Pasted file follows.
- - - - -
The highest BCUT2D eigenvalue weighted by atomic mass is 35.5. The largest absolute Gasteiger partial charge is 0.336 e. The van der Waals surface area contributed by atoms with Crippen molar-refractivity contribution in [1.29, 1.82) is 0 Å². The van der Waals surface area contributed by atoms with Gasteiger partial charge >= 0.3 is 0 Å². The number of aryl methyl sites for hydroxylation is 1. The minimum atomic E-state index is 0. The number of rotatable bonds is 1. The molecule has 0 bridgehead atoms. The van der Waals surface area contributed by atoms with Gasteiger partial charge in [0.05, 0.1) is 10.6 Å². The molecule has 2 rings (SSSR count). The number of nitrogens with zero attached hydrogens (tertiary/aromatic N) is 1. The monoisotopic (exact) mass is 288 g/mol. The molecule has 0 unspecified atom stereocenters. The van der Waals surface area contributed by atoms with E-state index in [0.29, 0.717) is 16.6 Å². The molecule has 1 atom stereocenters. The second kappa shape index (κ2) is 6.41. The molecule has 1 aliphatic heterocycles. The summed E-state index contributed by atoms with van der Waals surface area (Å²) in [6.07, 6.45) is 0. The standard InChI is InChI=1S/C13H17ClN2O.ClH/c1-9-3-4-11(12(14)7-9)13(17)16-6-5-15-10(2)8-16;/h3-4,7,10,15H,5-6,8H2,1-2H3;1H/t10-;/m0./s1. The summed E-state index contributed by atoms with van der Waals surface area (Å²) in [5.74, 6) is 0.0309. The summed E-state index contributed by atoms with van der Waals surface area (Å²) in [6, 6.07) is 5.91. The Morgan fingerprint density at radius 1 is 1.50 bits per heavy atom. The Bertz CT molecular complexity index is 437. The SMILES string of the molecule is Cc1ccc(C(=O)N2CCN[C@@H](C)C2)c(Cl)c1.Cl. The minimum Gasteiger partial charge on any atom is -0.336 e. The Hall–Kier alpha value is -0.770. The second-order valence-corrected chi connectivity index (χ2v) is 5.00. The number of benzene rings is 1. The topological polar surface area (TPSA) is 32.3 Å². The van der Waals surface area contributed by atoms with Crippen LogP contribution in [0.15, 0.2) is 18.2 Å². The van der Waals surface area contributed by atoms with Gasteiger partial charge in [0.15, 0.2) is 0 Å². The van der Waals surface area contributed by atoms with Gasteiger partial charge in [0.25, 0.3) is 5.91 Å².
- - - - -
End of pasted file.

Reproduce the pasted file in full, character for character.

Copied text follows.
The highest BCUT2D eigenvalue weighted by atomic mass is 35.5. The largest absolute Gasteiger partial charge is 0.336 e. The van der Waals surface area contributed by atoms with Crippen molar-refractivity contribution in [1.29, 1.82) is 0 Å². The van der Waals surface area contributed by atoms with Gasteiger partial charge >= 0.3 is 0 Å². The number of aryl methyl sites for hydroxylation is 1. The minimum atomic E-state index is 0. The number of rotatable bonds is 1. The molecule has 0 bridgehead atoms. The van der Waals surface area contributed by atoms with Gasteiger partial charge in [0.05, 0.1) is 10.6 Å². The molecule has 2 rings (SSSR count). The number of nitrogens with zero attached hydrogens (tertiary/aromatic N) is 1. The monoisotopic (exact) mass is 288 g/mol. The molecule has 0 unspecified atom stereocenters. The van der Waals surface area contributed by atoms with E-state index in [0.29, 0.717) is 16.6 Å². The molecule has 1 atom stereocenters. The second kappa shape index (κ2) is 6.41. The molecule has 1 aliphatic heterocycles. The summed E-state index contributed by atoms with van der Waals surface area (Å²) in [6.07, 6.45) is 0. The standard InChI is InChI=1S/C13H17ClN2O.ClH/c1-9-3-4-11(12(14)7-9)13(17)16-6-5-15-10(2)8-16;/h3-4,7,10,15H,5-6,8H2,1-2H3;1H/t10-;/m0./s1. The summed E-state index contributed by atoms with van der Waals surface area (Å²) in [5.74, 6) is 0.0309. The summed E-state index contributed by atoms with van der Waals surface area (Å²) in [6, 6.07) is 5.91. The Morgan fingerprint density at radius 1 is 1.50 bits per heavy atom. The Bertz CT molecular complexity index is 437. The SMILES string of the molecule is Cc1ccc(C(=O)N2CCN[C@@H](C)C2)c(Cl)c1.Cl. The minimum Gasteiger partial charge on any atom is -0.336 e. The Hall–Kier alpha value is -0.770. The second-order valence-corrected chi connectivity index (χ2v) is 5.00. The number of benzene rings is 1. The topological polar surface area (TPSA) is 32.3 Å². The van der Waals surface area contributed by atoms with Crippen LogP contribution in [0.15, 0.2) is 18.2 Å². The van der Waals surface area contributed by atoms with Gasteiger partial charge in [0.15, 0.2) is 0 Å². The van der Waals surface area contributed by atoms with Gasteiger partial charge in [0.25, 0.3) is 5.91 Å².